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The other 17 commentators have said it all.  It is so ironic that less wealthy people spend years and years of their lives in jail until dna tests prove them innocent, but skilling one of the indisputable convicted crooks of our time, does not have to serve his full sentence.  He ruined peoples lives and our government is so detached from the average person they just do not understand how he ruined their lives.  He robbed/stole from people and he is free. Unbelievable.

May 13, 2013 10:12PM
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Actually, Skilling should be dropped in a hole somewhere with no light and left to rot like the manipulative, greedy, evil s****er he is.  Unfortunately, that won't happen.
May 13, 2013 6:40PM
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Feed former Enron Chief Executive Jeffrey Skilling, Enron's management and Board of Directors to hungry hyenas.
May 14, 2013 6:48AM
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He should stay in until he repays his co-workers and customers, the politicians helping him get out should join him!
May 13, 2013 6:35PM
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now you know why the symbol for justice is holding a scale and has a blindfold on! As long as they tip one way or the other with gold....justice,,,,,money talks and **** walks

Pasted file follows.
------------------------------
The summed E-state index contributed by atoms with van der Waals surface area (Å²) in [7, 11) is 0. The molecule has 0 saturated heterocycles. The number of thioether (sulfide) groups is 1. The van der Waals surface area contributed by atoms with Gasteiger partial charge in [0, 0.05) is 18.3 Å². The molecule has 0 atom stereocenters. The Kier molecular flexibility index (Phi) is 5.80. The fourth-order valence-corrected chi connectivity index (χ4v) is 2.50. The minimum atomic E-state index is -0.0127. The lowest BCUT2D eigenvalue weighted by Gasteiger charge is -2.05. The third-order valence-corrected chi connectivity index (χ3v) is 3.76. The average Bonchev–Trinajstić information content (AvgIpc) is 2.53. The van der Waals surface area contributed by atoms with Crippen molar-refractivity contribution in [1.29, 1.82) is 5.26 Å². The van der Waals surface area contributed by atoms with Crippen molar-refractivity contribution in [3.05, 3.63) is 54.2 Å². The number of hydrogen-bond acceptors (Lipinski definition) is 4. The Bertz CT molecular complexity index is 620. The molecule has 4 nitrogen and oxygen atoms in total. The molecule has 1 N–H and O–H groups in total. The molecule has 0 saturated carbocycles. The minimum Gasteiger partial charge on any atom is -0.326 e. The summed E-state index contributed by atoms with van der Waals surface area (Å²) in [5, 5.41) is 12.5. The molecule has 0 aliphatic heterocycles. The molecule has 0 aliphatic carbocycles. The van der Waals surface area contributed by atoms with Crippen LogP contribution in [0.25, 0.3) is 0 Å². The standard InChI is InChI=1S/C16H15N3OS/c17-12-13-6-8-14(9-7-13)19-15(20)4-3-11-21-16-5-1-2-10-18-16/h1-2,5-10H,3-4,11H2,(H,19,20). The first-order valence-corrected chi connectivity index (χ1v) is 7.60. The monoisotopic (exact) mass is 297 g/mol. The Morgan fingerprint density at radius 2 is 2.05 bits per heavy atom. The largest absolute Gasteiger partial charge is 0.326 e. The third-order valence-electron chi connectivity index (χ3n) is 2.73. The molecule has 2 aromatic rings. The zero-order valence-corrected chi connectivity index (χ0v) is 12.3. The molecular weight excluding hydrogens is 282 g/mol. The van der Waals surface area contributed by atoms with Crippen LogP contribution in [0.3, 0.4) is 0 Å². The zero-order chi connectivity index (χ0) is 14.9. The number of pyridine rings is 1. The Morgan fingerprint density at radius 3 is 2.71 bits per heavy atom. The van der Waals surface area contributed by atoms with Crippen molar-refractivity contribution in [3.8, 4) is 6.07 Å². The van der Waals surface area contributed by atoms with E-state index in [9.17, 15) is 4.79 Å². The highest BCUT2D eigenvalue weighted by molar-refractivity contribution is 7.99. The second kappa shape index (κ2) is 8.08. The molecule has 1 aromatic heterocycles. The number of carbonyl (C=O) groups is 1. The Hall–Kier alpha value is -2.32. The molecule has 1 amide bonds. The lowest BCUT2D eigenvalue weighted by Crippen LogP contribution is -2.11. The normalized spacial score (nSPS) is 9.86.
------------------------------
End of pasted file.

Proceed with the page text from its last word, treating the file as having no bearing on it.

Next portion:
May 14, 2013 3:48AM
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He should have NO ASSETS. How many of the 5,600 people that lost  jobs have any assets left?  What about the $2 billion in employee pensions. There are people that are living on a lot less than it cost to house him in country club prison.  Many lost some of the  $60 billion in shareholder value, which might have allowed them a comfortable retirement.
May 14, 2013 2:01AM
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Land of the free, home of the brave, where the rich have one set of laws (NONE) and you live by another set of laws.........
May 14, 2013 1:02PM
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Leave his **** in jail.... I have some good friends that lost everything afte the company closed down, and things haven't been the same for some.